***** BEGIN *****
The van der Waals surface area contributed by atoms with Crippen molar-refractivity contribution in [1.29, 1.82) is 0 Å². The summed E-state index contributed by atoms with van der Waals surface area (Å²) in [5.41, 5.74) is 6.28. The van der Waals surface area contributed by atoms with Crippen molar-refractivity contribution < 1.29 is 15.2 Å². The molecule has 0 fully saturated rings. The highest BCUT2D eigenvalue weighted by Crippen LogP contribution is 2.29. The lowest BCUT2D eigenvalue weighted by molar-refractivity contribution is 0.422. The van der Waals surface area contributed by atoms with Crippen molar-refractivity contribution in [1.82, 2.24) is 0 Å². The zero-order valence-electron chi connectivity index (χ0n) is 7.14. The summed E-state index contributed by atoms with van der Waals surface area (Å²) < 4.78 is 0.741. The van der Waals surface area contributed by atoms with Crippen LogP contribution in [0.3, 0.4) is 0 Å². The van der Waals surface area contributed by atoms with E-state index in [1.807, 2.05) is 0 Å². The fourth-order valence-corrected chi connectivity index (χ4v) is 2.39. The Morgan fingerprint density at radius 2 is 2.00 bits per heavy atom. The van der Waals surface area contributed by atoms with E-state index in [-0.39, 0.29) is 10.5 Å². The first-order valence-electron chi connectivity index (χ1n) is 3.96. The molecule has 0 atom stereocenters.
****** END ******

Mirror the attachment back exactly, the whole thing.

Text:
The van der Waals surface area contributed by atoms with Crippen molar-refractivity contribution in [1.29, 1.82) is 0 Å². The summed E-state index contributed by atoms with van der Waals surface area (Å²) in [5.41, 5.74) is 6.28. The van der Waals surface area contributed by atoms with Crippen molar-refractivity contribution < 1.29 is 15.2 Å². The molecule has 0 fully saturated rings. The highest BCUT2D eigenvalue weighted by Crippen LogP contribution is 2.29. The lowest BCUT2D eigenvalue weighted by molar-refractivity contribution is 0.422. The van der Waals surface area contributed by atoms with Crippen molar-refractivity contribution in [1.82, 2.24) is 0 Å². The zero-order valence-electron chi connectivity index (χ0n) is 7.14. The summed E-state index contributed by atoms with van der Waals surface area (Å²) < 4.78 is 0.741. The van der Waals surface area contributed by atoms with Crippen LogP contribution in [0.3, 0.4) is 0 Å². The van der Waals surface area contributed by atoms with E-state index in [1.807, 2.05) is 0 Å². The fourth-order valence-corrected chi connectivity index (χ4v) is 2.39. The Morgan fingerprint density at radius 2 is 2.00 bits per heavy atom. The van der Waals surface area contributed by atoms with E-state index in [-0.39, 0.29) is 10.5 Å². The first-order valence-electron chi connectivity index (χ1n) is 3.96. The molecule has 0 atom stereocenters.